The Floridan aquifer is a portion of the principal artesian aquifer that extends into Florida and is composed of carbonate rock and located beneath the coastal regions of the Southeastern United States and is one of the world’s most productive aquifers. It is under all of Florida as well as large parts of coastal Georgia and areas of coastal Alabama and South Carolina.

Groundwater in the Floridan aquifer is contained under pressure by a confining bed of low permeability sediments over much of its extent. In other locations the upper Floridan aquifer is unconfined. Where the limestone of the aquifer is at near the surface, it can be dissolved by infiltrating water. This is a region where water and life begins from a source that bubbles up directly from the ground. North Florida springs flow the purest, clearest water in the world with underwater views that are absolutely breathtaking. The springs are fed through the natural underground aquifer (a river that runs beneath Florida) dumping millions of gallons of water daily.

As a result, caves and sinkholes form. Springs form where the water pressure is great enough for the groundwater to flow out on the land surface. More than 700 springs have been mapped in Florida. Water temperatures in springs are relatively constant 72 degrees year-round which makes it excellent for scuba diving, cave diving and snorkeling.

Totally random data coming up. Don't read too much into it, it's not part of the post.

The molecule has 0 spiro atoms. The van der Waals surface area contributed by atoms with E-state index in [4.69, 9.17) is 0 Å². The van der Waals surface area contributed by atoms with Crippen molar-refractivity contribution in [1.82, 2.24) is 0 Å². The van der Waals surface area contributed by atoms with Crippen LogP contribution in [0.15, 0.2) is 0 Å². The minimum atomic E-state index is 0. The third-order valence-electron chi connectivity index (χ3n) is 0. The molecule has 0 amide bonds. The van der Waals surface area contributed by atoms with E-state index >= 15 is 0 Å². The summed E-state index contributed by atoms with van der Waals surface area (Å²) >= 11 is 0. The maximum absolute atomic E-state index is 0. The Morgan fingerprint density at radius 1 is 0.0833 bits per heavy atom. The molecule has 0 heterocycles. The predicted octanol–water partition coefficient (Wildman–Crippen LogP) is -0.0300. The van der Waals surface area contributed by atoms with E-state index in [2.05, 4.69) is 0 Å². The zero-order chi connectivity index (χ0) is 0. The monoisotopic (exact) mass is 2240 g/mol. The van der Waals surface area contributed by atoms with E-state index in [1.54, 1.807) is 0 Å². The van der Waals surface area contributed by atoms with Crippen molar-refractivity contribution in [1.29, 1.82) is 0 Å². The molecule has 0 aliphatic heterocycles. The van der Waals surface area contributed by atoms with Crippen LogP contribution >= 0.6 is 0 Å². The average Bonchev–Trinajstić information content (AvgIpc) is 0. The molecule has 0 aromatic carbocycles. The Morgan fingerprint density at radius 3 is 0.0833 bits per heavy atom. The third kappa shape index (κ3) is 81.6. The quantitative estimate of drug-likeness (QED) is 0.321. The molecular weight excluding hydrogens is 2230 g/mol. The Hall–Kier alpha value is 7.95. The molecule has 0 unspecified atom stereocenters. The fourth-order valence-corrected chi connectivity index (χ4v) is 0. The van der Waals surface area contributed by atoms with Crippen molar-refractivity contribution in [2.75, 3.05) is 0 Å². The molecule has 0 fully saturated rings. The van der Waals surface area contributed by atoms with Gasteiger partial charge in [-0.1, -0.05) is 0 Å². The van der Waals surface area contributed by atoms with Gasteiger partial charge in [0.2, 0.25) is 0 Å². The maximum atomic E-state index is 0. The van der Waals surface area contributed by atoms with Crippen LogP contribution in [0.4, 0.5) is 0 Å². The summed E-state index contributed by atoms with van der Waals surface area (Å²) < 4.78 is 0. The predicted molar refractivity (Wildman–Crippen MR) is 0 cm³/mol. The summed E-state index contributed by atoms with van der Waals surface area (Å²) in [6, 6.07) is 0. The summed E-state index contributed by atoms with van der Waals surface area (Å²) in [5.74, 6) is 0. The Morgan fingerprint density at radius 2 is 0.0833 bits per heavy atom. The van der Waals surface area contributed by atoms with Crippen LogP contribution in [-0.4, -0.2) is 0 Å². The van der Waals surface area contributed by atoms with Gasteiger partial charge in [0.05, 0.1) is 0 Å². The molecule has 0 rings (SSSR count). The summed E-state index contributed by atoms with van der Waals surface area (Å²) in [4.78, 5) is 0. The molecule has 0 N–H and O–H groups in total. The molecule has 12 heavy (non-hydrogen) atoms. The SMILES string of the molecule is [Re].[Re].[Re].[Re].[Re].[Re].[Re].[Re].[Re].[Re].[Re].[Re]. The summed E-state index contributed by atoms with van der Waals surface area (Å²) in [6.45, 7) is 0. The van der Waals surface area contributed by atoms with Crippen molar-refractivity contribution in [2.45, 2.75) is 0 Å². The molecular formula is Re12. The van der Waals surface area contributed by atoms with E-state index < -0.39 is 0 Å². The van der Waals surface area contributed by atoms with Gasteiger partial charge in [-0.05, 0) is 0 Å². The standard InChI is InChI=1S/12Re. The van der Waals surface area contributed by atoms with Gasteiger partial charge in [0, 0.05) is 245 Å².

It was the legend of these springs, in fact that brought the first Spanish explores to La Florida, or the “land of flowers” as they called the mysterious new land. Juan Ponce de Leon heard of magic waters that had the power to rejuvenate and set out in search of the famed “Fountain of Youth”.

Ponce de Leon never found the legendary fountain, but tens of thousands of others do as they swim and play in the clear, cold and magical waters of North Florida.

This is a region where water and life begins from a source that bubbles up directly from the ground. North Florida springs flow the purest, clearest water in the world with underwater views that are absolutely breathtaking. The springs are fed through Florida’s natural underground aquifer (a river that runs beneath Florida) dumping millions of gallons of water daily.

Gilchrist County has the best springs for canoeing, kayaking, swimming and nature watching.